They also made important contributions to Islamic thought and culture during the Fatimid period. Later, after a schism that split Ismailism into two major Nizari and Mustalian branches, the Nizari leaders succeeded in founding a cohesive state, with numerous mountain strongholds and scattered territories stretching from eastern Persia to Syria. The Nizari state collapsed only under the onslaught of all-conquering Mongols.


Thereafter, the Ismailis never regained any political prominence and survived in many lands as a minor Shia Muslim sect. By the second half of the eighteenth century, however, the spiritual leaders or imams of the Nizari majority came out of their obscurity and actively participated in certain political events in Persia and, then, in British India; later they acquired international prominence under their hereditary title of Agha Khan (Aga Khan)."




Welcome to The Heritage Web Site


The Ismailis in the Middle Ages

A True Account of How Three Ismaili “Shahids” Lost Their Lives in a Tragic Accident in 1925 Near Kilosa, Tanganyika

The History of the Khojas....Click below

The Dawoodi Bohra Community




Click On Photo





The Dawoodi Bohra Community 



The Dawoodi Bohra community of Muslims led by  His Holiness Dr. Syedna Mohammed Burhanuddin , is a million strong, but scattered over five continents all over the world. Truly international in outlook, profession, skills and expertise, they bring their varied qualities to the community's pool of resources and achieve significant success in their community ventures, no matter how large their scale. They traditionally practice trade and commerce, an occupational identity that they are known by. Syedna's leadership provides them with guidance in the Islamic way of life as they endeavor to practice the faith with spirituality and conviction in an era of rapid change. They practice their religion according to a specific code of beliefs, doctrines and tenets founded on al-Quran and Islamic Shariat as taught and interpreted by the Dai al-Mutlaq. This ensures the unity of faith among the Dawoodi Bohras all over the world and binds the Community together as one entity preserving its identity.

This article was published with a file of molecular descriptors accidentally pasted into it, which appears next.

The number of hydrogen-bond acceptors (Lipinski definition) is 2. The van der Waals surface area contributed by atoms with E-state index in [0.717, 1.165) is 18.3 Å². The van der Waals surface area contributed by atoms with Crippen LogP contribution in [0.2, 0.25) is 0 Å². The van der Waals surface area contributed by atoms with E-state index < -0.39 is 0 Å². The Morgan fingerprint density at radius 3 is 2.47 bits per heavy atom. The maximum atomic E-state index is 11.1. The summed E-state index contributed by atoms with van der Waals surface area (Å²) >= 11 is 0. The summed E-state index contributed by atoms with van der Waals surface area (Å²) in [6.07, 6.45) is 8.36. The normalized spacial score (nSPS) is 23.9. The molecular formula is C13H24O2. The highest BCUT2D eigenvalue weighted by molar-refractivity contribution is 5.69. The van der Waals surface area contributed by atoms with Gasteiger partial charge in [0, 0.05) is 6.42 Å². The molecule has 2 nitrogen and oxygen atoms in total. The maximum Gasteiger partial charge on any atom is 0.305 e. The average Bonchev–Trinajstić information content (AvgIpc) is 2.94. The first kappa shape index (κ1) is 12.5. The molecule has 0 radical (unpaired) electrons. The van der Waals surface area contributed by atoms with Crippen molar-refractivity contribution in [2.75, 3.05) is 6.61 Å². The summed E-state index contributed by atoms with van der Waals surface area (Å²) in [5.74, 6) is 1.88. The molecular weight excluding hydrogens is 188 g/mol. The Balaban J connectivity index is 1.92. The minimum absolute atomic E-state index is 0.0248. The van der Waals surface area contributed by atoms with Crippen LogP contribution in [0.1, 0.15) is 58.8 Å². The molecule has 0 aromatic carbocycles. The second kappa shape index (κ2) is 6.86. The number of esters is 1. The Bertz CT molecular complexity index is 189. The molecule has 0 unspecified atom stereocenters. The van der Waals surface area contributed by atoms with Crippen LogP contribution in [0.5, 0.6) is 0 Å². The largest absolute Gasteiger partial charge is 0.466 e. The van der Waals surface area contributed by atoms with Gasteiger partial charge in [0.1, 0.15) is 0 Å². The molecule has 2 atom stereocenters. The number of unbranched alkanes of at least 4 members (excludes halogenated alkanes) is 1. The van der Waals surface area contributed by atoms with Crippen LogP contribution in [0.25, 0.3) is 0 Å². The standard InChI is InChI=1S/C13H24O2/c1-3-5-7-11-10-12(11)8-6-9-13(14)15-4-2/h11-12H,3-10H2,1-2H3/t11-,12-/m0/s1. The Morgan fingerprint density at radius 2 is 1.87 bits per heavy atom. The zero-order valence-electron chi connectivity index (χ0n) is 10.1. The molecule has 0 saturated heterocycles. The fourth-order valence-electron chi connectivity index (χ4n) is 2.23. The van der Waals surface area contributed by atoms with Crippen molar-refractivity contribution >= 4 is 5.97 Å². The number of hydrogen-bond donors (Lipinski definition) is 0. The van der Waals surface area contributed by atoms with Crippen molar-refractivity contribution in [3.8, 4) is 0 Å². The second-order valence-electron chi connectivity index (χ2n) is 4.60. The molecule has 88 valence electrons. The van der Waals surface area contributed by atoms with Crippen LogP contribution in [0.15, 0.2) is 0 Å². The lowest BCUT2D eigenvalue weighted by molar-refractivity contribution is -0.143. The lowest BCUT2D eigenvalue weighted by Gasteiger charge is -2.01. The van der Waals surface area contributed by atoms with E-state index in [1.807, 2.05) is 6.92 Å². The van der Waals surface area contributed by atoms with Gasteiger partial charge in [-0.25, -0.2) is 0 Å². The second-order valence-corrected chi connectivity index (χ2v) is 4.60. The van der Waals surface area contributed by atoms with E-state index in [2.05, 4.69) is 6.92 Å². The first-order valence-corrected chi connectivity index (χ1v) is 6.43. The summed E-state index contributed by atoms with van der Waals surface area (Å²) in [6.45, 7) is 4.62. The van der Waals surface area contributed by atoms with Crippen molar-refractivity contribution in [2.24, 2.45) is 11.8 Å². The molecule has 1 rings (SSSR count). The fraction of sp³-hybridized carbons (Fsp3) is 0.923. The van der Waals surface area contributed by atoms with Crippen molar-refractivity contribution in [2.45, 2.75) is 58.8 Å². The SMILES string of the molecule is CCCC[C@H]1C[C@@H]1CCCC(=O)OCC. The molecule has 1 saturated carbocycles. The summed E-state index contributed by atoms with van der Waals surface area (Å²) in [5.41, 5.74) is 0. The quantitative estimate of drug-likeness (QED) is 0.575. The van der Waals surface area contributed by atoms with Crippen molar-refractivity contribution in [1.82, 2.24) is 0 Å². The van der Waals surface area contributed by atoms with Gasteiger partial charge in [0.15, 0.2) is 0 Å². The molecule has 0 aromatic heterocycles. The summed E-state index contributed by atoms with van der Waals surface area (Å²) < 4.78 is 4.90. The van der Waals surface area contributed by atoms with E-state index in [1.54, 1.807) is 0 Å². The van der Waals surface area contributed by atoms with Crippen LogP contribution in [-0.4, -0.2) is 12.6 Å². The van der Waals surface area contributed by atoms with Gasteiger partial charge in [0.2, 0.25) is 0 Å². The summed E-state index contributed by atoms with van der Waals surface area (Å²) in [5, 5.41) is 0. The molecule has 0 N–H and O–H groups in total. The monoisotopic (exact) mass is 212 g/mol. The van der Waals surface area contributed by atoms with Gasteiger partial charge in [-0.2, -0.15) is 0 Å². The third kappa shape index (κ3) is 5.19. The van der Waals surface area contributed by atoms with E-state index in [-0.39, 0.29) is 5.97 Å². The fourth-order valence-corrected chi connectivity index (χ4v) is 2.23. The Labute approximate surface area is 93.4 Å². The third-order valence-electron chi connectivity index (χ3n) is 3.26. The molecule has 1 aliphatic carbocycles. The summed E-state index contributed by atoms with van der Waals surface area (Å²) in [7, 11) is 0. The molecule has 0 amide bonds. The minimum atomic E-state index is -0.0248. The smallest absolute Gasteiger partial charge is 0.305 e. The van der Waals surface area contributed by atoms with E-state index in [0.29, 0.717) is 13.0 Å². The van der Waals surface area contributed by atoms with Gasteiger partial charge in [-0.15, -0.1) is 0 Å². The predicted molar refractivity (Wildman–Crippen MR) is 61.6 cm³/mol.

The Shia Fatimi Ismaili Tayyibi Dawoodi Bohras are a denomination of Islam with a distinct identity, culture and ethos. In common with all Muslims, they affirm the oneness of Allah, believe that the Prophet Muhammad al-Mustafa (s.a.w.) was the last prophet in a chain of prophets from Allah and revere the holy Qur'an, as the final revelation of Allah.

The Dawoodi Bohras in common with other Shia Muslims, believe that the Prophet chose his son-in-law Ali ibn Abi Talib (s.a.) as his successor and that an Imam descended from them both through the Prophet's daughter Fatima (s.a.) will always exists on earth as the final interpreter of religion and as a perfect guide to the faithful. The Imams functioned initially from Medina and then later from Egypt, where they led vast areas of the Muslim World as the Fatimid Caliphs. This era produced a unique tradition which is now called Fatimid. From the 21st Imam onwards, all Imams to date have chosen to remain in seclusion. It is an article of faith for the Bohras, that whilst the Imam chooses to remain in seclusion his mission is headed by his representative called al-Dai al-Mutlaq, meaning absolute caller to the faith. This office, first instituted in Yemen in the 12th century, moved to India in the 16th century and has remained there ever since. Since 1965, the office is held by His Holiness Syedna Mohammed Burhanuddin, its 52nd incumbent.